Helping students scaffold their thinking
In their 2004 book Classroom Instruction That Works: Research-based Strategies for Increasing Student Achievement, Marzano et al. review research into a range of different strategies that teachers can use to help student learning.
In one section they explores the use of non-linguistic representations such as graphic organisers/thinking organisers to help students scaffold their thinking and make meaning of the learning. Thinking organisers involve students generating mental pictures to go along with information, as well as creating graphic representations for that information.
Marzano et al. state that it has been shown that explicitly engaging students in the creation of nonlinguistic representations stimulates and increases activity in the brain. They goes on to declare that nonlinguistic representations should “add to” the student’s knowledge because when students elaborate on knowledge, they not only understand it in greater depth, but they can recall it much more easily.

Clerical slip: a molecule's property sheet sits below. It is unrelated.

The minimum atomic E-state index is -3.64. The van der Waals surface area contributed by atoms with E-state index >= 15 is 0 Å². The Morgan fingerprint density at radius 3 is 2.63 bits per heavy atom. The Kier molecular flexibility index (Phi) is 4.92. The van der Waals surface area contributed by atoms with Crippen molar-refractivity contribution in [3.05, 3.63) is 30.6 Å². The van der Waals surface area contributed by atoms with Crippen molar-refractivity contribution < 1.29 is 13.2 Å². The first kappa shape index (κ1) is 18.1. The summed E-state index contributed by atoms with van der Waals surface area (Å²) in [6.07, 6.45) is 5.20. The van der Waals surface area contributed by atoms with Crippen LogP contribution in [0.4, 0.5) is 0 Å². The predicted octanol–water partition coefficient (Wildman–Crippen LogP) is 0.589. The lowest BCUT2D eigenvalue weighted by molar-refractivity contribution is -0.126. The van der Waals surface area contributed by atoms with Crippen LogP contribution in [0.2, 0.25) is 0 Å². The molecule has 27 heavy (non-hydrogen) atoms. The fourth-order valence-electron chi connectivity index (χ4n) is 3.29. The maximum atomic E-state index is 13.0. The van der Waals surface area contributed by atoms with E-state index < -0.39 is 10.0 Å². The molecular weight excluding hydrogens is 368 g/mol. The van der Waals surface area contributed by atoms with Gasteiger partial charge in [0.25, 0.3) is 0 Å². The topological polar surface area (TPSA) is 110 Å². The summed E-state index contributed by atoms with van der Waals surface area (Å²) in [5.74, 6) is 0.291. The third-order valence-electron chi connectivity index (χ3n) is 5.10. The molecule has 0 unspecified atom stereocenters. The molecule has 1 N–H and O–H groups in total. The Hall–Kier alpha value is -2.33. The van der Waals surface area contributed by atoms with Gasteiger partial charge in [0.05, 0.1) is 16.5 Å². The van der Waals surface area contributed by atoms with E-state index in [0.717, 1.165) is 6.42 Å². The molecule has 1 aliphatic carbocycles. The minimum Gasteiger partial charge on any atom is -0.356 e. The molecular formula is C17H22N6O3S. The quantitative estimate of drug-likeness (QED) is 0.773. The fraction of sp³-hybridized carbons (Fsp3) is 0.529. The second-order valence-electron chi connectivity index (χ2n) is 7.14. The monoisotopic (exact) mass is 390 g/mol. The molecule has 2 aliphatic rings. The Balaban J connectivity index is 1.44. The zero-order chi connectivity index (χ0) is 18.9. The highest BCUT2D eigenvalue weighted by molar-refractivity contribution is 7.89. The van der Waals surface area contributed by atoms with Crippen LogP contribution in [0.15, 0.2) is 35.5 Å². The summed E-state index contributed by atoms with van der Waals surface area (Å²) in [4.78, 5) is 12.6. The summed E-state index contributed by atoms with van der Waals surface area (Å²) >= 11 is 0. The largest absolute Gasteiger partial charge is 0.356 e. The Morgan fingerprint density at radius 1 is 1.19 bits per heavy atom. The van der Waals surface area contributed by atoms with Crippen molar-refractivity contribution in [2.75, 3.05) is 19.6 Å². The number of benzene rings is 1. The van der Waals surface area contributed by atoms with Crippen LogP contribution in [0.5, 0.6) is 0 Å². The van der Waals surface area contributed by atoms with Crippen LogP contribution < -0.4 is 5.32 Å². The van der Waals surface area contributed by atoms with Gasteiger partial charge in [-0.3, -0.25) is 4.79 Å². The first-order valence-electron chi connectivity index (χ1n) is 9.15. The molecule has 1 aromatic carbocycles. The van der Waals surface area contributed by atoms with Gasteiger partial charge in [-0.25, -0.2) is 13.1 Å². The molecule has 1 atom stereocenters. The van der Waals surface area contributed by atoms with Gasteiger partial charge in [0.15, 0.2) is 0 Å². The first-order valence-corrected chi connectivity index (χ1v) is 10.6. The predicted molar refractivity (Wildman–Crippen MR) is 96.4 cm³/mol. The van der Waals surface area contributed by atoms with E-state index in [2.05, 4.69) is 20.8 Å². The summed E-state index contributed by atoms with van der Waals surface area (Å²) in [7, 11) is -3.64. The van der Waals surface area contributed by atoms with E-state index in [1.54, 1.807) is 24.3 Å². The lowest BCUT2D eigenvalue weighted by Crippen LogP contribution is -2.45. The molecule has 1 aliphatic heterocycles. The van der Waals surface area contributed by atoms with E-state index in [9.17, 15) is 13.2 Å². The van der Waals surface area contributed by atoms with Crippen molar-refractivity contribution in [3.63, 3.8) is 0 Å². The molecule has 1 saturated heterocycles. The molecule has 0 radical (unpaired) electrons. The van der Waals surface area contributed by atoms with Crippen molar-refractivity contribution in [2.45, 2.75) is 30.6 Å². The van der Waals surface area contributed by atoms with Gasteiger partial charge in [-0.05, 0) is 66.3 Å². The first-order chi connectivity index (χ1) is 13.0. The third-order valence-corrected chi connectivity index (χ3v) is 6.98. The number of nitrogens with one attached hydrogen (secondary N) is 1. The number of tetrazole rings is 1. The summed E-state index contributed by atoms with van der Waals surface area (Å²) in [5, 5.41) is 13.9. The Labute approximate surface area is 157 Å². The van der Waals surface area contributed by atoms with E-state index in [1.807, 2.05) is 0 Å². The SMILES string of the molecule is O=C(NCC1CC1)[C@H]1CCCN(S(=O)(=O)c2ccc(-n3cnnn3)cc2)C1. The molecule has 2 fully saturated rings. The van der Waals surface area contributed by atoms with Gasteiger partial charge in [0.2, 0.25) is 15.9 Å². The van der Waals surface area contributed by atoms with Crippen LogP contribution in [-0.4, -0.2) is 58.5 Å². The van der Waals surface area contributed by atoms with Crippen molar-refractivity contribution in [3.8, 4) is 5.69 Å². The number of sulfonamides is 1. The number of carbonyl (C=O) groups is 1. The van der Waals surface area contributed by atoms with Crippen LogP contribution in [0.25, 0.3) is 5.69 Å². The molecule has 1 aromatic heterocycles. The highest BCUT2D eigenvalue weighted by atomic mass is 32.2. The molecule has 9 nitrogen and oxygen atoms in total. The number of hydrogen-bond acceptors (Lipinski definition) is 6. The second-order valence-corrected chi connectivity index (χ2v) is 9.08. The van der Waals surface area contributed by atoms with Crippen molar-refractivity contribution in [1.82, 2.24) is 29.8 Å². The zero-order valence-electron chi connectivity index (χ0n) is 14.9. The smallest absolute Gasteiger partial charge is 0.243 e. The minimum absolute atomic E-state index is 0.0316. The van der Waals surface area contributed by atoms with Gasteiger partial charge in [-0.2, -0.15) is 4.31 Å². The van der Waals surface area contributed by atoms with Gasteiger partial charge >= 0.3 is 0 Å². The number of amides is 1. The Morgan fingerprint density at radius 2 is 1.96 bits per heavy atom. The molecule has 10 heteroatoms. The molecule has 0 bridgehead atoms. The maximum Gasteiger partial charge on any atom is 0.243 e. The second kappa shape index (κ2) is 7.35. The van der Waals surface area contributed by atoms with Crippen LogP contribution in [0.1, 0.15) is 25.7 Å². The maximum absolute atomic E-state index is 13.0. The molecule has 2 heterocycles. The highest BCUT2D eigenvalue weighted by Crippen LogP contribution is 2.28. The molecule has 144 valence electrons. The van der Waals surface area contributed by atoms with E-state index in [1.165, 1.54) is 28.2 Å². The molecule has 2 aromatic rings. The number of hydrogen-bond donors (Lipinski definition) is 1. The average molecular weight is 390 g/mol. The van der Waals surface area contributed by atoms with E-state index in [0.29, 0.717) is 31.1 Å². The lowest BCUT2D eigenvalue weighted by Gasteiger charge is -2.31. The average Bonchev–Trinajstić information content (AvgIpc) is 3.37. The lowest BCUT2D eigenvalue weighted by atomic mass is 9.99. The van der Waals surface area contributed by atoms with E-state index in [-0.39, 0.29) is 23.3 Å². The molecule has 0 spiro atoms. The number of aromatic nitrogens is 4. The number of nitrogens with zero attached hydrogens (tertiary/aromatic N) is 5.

There are a wide range of different thinking organisers that can be used to support and scaffold student learning. The table below shows some of the different types linked to Bloom’s Taxonomy with visual exemplars below. Larger versions of the visual exemplars (with credits) are included in the [PDF] file.
|Bloom’s Taxonomy Cognitive Level||Type of Activity||Thinking Organiser||Thumbnail|
|Analyse||Compare and Contrast||Venn Diagram|
|Analyse||Compare and Contrast||Double Bubble|
|Evaluate and Create||Cause and Effect||Fishbone|
We would like you to consider:
- Which of these or other thinking organisers have you used with your students and with what topics?
- How did they support the students in scaffolding their thinking to make meaning of the learning?
- Where did the students go next in their learning?
Share your thoughts in the comments on this step.
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